Cobham made several modifications to the aircraft, allowing them to carry emergency stores such as survival equipment and satellite phones that can be delivered to people in distress. Other features include infra-red cameras for searching at night, and other sensors.

The CL-604 is powered by two General Electric CF34 turbofans.

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December 16

​Dassault sees better Southeast Asia business jet market

Dassault has observed improving market conditions in Southeast Asia’s business jet market, although Northeast Asia remains in the doldrums.

The company’s Asia-Pacific sales head, Jean-Michel Jacob, said that 2016 was a tough year for the industry in the region. He believes 2017 looks better owing to rebounding oil prices and the conclusion of the this year’s tumultuous US presidential election.

“Most problems are behind us, such as the US election,” he says. “Also the oil price is higher and seems to have stabilised. People are again considering investing in a business jet or replacing their old aircraft. There comes a moment where have you to replace and old jet anyway. Those who have postponed a replacement now feel safer.”

Higher energy prices, he says, are a particular boon for companies in resource dependent economies such as Southeast Asia.

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Greg Waldron

This has helped Southeast Asia become of equal importance to Northeast Asia. Jacob estimates that previously Southeast Asia accounted for 30% of the company’s activity in Asia-Pacific, against 70% in Northeast Asia. Now, the two regions are equally matched. After years of booming sales, China’s business jet market has been anaemic since 2014, amid an austerity drive and greater economic uncertainty.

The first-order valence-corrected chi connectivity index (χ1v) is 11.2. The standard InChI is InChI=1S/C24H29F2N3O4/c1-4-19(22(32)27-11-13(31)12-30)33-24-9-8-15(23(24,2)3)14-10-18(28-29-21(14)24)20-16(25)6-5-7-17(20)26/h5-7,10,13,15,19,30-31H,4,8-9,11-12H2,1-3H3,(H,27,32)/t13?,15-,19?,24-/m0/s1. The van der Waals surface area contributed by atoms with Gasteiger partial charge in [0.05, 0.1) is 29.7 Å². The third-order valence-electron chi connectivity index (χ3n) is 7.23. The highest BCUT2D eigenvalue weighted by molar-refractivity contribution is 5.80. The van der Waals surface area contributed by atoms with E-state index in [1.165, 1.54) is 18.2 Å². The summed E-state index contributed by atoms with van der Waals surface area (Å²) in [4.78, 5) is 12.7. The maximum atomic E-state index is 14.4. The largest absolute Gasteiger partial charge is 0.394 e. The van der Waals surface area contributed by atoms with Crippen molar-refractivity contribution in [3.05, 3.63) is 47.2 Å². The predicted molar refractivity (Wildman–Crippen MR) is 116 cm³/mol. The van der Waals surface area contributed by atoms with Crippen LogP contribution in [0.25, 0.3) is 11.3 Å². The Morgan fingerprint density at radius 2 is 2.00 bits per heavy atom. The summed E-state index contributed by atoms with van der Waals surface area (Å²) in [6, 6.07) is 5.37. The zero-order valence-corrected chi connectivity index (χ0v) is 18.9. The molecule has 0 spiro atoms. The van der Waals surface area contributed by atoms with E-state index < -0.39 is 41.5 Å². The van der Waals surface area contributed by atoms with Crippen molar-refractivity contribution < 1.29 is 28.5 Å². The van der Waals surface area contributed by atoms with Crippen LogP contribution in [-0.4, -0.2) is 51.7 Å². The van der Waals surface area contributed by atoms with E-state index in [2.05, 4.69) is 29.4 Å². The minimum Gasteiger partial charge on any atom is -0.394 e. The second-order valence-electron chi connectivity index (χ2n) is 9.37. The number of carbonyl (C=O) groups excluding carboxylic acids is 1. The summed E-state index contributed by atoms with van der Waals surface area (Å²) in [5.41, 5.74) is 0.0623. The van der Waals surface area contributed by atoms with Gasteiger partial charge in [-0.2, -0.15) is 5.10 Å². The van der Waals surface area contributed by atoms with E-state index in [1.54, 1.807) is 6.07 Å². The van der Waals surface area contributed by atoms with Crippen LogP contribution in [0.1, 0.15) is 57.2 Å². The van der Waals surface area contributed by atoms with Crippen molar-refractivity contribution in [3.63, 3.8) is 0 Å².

Jacob was speaking at a media roundtable in the Hawker Pacific hangar at Kuala Lumpur’s Subang airport. The engagement coincided with a visit of the company’s new Falcon 8X business jet to the region. The aircraft, which first came to Asia-Pacific in April 2016, will visit several countries, including Indonesia and China.

The company says it has 12 business jets in Malaysia, out of a total fleet of 46 in the country.

Jacob is bullish on the type in Asia-Pacific, and reckons that 10 can be sold in the region annually.

“Most buyers want extended range, and the 8X satisfies 95% of requirements worldwide,” he says. “We have very strong expectations for this product. We believe that we will sell a lot, and very specifically in Asia.”